Brown pelican- the original smart bomb

If you can remember back to the Gulf War, TV news showed us footage from nose cameras on the first generation smart bombs as they homed in and hit their targets. It is interesting to note we no longer are shown that type of footage, but that’s a different story. I shot a loose group of California brown pelicans hunting off Point Joe in Monterey yesterday, and it brought to mind those videos.

The most elegant of our local birds... the brown pelican.

The pictures below illustrate how they hunt, still images reveal details you can’t see in real time. They find dinner not unlike smart bombs- first they visually acquire their prey. Then they transition from soaring into a high speed crash into the water. I’ve seen them just stop flying and fall from the sky, or they may gracefully ease into a dive. They hunt from different altitudes to match prey, sun angle and water conditions, from as low as a few feet off the surface to up over a hundred feet. At times they scream into the frigid Pacific completely vertical.

Before the dive they soar over their hunting grounds, which can be the open ocean, a bay or an estuary, looking for disturbances in the water’s surface or a more direct visual indication of fish. When they locate a likely area, which can easily be as big as 500 meters on a side, they patrol it back and forth, like mowing a lawn, or in lazy circles. On Elkhorn Slough they will find a spot of open water and work back and forth. They often hunt in small groups.

When seasonal schools of fish arrive in Monterey bay seabirds follow; cormorants, gulls, albatrosses, shearwaters, terns and pelicans. Each has their own hunting method and niche to fill.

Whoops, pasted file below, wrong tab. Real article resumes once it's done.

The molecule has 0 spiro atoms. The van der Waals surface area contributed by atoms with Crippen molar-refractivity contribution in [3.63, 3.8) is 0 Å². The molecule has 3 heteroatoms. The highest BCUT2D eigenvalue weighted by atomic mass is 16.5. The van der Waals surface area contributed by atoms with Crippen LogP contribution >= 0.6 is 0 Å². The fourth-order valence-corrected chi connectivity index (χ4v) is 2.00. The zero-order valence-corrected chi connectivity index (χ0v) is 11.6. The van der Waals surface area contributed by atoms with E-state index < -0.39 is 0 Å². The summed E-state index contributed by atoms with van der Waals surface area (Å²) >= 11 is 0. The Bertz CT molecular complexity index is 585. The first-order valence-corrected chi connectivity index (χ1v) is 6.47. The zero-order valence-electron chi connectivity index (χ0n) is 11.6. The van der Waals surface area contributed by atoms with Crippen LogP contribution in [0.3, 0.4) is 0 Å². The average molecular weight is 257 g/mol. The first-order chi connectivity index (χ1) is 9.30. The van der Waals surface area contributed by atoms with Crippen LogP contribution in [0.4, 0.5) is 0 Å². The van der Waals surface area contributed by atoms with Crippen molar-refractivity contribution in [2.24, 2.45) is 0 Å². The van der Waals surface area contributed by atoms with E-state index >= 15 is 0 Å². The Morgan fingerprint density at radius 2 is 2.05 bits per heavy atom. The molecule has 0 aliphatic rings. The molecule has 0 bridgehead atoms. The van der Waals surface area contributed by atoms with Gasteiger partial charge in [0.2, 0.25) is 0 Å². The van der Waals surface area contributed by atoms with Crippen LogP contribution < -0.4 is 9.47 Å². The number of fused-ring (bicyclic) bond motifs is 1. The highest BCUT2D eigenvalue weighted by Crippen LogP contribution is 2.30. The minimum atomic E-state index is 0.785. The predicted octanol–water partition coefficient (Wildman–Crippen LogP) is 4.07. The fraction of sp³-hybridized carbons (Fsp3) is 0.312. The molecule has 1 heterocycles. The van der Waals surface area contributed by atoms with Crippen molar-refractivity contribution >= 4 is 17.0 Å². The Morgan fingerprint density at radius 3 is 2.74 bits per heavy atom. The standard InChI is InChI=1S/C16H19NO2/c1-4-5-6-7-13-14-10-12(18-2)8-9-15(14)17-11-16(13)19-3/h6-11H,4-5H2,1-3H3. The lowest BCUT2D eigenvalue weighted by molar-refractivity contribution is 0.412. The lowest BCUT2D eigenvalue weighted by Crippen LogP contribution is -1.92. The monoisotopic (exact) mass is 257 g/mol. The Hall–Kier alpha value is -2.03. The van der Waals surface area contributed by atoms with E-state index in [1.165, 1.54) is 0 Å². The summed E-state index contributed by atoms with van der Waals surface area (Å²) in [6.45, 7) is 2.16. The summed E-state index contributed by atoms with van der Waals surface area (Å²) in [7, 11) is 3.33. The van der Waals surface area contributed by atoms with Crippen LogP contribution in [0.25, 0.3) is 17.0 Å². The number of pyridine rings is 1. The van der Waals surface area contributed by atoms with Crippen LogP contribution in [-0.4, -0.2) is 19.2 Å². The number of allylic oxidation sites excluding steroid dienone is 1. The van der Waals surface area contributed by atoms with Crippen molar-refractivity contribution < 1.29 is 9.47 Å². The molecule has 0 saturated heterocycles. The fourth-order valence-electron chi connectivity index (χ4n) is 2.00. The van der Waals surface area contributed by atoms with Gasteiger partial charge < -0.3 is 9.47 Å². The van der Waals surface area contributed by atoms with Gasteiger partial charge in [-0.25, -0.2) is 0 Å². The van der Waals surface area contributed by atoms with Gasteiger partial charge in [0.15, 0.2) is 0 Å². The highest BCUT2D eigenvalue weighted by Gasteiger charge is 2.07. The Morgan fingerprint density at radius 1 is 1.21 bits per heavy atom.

One aspect of their hunting I was not aware of until I examined my images carefully is the rotation of their head as much as 180 degrees from the normal position as they strike the water. This enables them to keep prey in sight as they adjust the entry point up to the last millisecond, ensuring their beak is in the best position to trap the fish.

Unlike browns, their cousins the white pelicans are not dive feeders, they feed by cooperatively skimming small fish at the surface.

The birds on the left are feeding, with their heads under water.

Whites are not seabirds, they feed inland, in lakes more than on the ocean, although I do regularly see them in harbors, bays and estuaries. They are considerably larger than browns but everything is to scale so the size difference is hard to appreciate unless you are close, but they are more wary of humans. If you ever get close, notice their bright orange legs, they resemble tree trunks.

The textbook definition of tolerant.

The textbook definition of tolerant.

Both species are very elegant animals, but browns are friendlier, more acclimated to civilization, much more tolerant and willing to share space with us. They can be found in harbors, bays, at river mouths and the open coast. Roosting is done in familiar locations, where they feel safest. If you know where to look they are easy to find, provided food is plentiful in the area. They can fly hundreds of miles a day and will follow the life cycle of the small fish they eat, moving up and down the coast.

Hunting off Point Joe, a target is identified.

Followed by a very graceful and elegant pivot.

That morphs into a dive

Near final adjustments

Adjusting trajectory.

Striking the surface of the water, his head is rotated 180 degrees from the normal flight position.

He goes completely into the water.

A yearling hunting on Tomales bay. He drops his feet, raises the leading edge of his wings. They stall, he loses lift and falls.

This pelican is going somewhere in a hurry. On Tomales bay, north of Marshal.

A more shallow dive at Elkhorn Slough. Once off the ocean they must account for water depth, Elkhorn at low tide has acres of water less than a foot deep.


About westcoastwilds

This site is meant to share the beauty of the Pacific Ocean and educate people about mankind's stewardship obligations now that we have complete control of the planet. To date we've made a mess of it, but there is still hope.
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